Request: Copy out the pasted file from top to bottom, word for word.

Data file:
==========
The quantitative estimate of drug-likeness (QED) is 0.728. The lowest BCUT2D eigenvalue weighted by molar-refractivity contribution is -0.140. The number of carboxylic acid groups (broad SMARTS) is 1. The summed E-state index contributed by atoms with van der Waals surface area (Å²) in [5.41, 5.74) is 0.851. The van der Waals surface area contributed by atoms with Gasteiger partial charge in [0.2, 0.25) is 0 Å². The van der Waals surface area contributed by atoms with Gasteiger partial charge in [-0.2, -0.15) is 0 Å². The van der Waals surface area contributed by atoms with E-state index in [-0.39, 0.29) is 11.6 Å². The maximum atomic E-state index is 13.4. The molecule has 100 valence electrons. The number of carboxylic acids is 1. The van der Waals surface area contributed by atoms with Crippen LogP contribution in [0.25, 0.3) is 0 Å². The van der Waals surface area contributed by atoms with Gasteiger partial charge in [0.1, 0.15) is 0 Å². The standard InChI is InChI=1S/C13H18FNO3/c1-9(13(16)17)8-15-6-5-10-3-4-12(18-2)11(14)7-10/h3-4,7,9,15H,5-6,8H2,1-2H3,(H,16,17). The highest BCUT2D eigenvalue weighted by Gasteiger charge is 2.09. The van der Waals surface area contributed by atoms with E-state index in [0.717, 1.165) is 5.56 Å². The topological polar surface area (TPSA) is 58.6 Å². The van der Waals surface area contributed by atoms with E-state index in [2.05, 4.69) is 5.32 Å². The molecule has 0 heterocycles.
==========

The quantitative estimate of drug-likeness (QED) is 0.728. The lowest BCUT2D eigenvalue weighted by molar-refractivity contribution is -0.140. The number of carboxylic acid groups (broad SMARTS) is 1. The summed E-state index contributed by atoms with van der Waals surface area (Å²) in [5.41, 5.74) is 0.851. The van der Waals surface area contributed by atoms with Gasteiger partial charge in [0.2, 0.25) is 0 Å². The van der Waals surface area contributed by atoms with Gasteiger partial charge in [-0.2, -0.15) is 0 Å². The van der Waals surface area contributed by atoms with E-state index in [-0.39, 0.29) is 11.6 Å². The maximum atomic E-state index is 13.4. The molecule has 100 valence electrons. The number of carboxylic acids is 1. The van der Waals surface area contributed by atoms with Crippen LogP contribution in [0.25, 0.3) is 0 Å². The van der Waals surface area contributed by atoms with Gasteiger partial charge in [0.1, 0.15) is 0 Å². The standard InChI is InChI=1S/C13H18FNO3/c1-9(13(16)17)8-15-6-5-10-3-4-12(18-2)11(14)7-10/h3-4,7,9,15H,5-6,8H2,1-2H3,(H,16,17). The highest BCUT2D eigenvalue weighted by Gasteiger charge is 2.09. The van der Waals surface area contributed by atoms with E-state index in [0.717, 1.165) is 5.56 Å². The topological polar surface area (TPSA) is 58.6 Å². The van der Waals surface area contributed by atoms with E-state index in [2.05, 4.69) is 5.32 Å². The molecule has 0 heterocycles.